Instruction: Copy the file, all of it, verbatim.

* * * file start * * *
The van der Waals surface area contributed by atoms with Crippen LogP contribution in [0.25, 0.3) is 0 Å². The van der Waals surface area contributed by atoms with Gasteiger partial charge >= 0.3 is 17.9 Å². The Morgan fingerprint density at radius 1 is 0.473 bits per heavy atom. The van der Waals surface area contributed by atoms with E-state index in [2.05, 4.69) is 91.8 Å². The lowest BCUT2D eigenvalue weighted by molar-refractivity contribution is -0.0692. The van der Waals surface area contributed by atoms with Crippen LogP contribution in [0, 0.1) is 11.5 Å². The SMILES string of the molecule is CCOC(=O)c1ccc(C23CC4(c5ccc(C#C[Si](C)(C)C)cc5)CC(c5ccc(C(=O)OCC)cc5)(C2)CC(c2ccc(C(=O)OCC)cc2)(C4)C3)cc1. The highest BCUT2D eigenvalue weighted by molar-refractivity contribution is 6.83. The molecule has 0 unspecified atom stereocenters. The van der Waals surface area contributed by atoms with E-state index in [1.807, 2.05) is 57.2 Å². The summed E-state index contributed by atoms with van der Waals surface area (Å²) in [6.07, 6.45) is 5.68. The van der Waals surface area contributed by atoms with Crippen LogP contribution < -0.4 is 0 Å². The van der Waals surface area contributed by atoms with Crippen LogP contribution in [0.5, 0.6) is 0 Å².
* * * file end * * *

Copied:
The van der Waals surface area contributed by atoms with Crippen LogP contribution in [0.25, 0.3) is 0 Å². The van der Waals surface area contributed by atoms with Gasteiger partial charge >= 0.3 is 17.9 Å². The Morgan fingerprint density at radius 1 is 0.473 bits per heavy atom. The van der Waals surface area contributed by atoms with E-state index in [2.05, 4.69) is 91.8 Å². The lowest BCUT2D eigenvalue weighted by molar-refractivity contribution is -0.0692. The van der Waals surface area contributed by atoms with Crippen LogP contribution in [0, 0.1) is 11.5 Å². The SMILES string of the molecule is CCOC(=O)c1ccc(C23CC4(c5ccc(C#C[Si](C)(C)C)cc5)CC(c5ccc(C(=O)OCC)cc5)(C2)CC(c2ccc(C(=O)OCC)cc2)(C4)C3)cc1. The highest BCUT2D eigenvalue weighted by molar-refractivity contribution is 6.83. The molecule has 0 unspecified atom stereocenters. The van der Waals surface area contributed by atoms with E-state index in [1.807, 2.05) is 57.2 Å². The summed E-state index contributed by atoms with van der Waals surface area (Å²) in [6.07, 6.45) is 5.68. The van der Waals surface area contributed by atoms with Crippen LogP contribution < -0.4 is 0 Å². The van der Waals surface area contributed by atoms with Crippen LogP contribution in [0.5, 0.6) is 0 Å².